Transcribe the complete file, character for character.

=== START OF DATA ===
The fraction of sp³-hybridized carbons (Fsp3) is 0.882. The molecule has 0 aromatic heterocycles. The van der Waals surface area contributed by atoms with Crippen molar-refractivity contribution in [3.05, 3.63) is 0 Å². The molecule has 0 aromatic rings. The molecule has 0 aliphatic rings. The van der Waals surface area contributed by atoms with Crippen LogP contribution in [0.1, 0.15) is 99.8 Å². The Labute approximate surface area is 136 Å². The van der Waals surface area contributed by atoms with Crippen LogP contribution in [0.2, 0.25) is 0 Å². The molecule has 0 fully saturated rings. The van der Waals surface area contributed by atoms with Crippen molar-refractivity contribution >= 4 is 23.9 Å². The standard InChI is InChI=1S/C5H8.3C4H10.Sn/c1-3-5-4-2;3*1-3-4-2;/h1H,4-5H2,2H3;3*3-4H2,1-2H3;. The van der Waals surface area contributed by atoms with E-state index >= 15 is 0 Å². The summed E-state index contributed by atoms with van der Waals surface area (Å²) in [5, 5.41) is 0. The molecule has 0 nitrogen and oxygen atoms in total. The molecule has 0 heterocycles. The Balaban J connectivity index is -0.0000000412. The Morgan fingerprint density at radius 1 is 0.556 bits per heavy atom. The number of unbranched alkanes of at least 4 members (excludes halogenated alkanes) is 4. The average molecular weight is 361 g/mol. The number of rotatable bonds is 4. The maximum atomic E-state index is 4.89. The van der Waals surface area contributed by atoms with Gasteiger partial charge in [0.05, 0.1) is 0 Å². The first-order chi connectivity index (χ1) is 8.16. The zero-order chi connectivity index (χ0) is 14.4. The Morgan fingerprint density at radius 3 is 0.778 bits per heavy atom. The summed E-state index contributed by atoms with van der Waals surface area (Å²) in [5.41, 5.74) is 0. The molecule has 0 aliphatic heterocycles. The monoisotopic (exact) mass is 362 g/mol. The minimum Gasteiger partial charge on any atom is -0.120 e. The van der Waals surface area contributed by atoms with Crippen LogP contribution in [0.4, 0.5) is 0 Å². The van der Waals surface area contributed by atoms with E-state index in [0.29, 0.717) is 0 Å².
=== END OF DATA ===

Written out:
The fraction of sp³-hybridized carbons (Fsp3) is 0.882. The molecule has 0 aromatic heterocycles. The van der Waals surface area contributed by atoms with Crippen molar-refractivity contribution in [3.05, 3.63) is 0 Å². The molecule has 0 aromatic rings. The molecule has 0 aliphatic rings. The van der Waals surface area contributed by atoms with Crippen LogP contribution in [0.1, 0.15) is 99.8 Å². The Labute approximate surface area is 136 Å². The van der Waals surface area contributed by atoms with Crippen LogP contribution in [0.2, 0.25) is 0 Å². The molecule has 0 fully saturated rings. The van der Waals surface area contributed by atoms with Crippen molar-refractivity contribution >= 4 is 23.9 Å². The standard InChI is InChI=1S/C5H8.3C4H10.Sn/c1-3-5-4-2;3*1-3-4-2;/h1H,4-5H2,2H3;3*3-4H2,1-2H3;. The van der Waals surface area contributed by atoms with E-state index >= 15 is 0 Å². The summed E-state index contributed by atoms with van der Waals surface area (Å²) in [5, 5.41) is 0. The molecule has 0 nitrogen and oxygen atoms in total. The molecule has 0 heterocycles. The Balaban J connectivity index is -0.0000000412. The Morgan fingerprint density at radius 1 is 0.556 bits per heavy atom. The number of unbranched alkanes of at least 4 members (excludes halogenated alkanes) is 4. The average molecular weight is 361 g/mol. The number of rotatable bonds is 4. The maximum atomic E-state index is 4.89. The van der Waals surface area contributed by atoms with Gasteiger partial charge in [0.05, 0.1) is 0 Å². The first-order chi connectivity index (χ1) is 8.16. The zero-order chi connectivity index (χ0) is 14.4. The Morgan fingerprint density at radius 3 is 0.778 bits per heavy atom. The summed E-state index contributed by atoms with van der Waals surface area (Å²) in [5.41, 5.74) is 0. The molecule has 0 aliphatic heterocycles. The monoisotopic (exact) mass is 362 g/mol. The minimum Gasteiger partial charge on any atom is -0.120 e. The van der Waals surface area contributed by atoms with Crippen LogP contribution in [0.4, 0.5) is 0 Å². The van der Waals surface area contributed by atoms with E-state index in [0.29, 0.717) is 0 Å².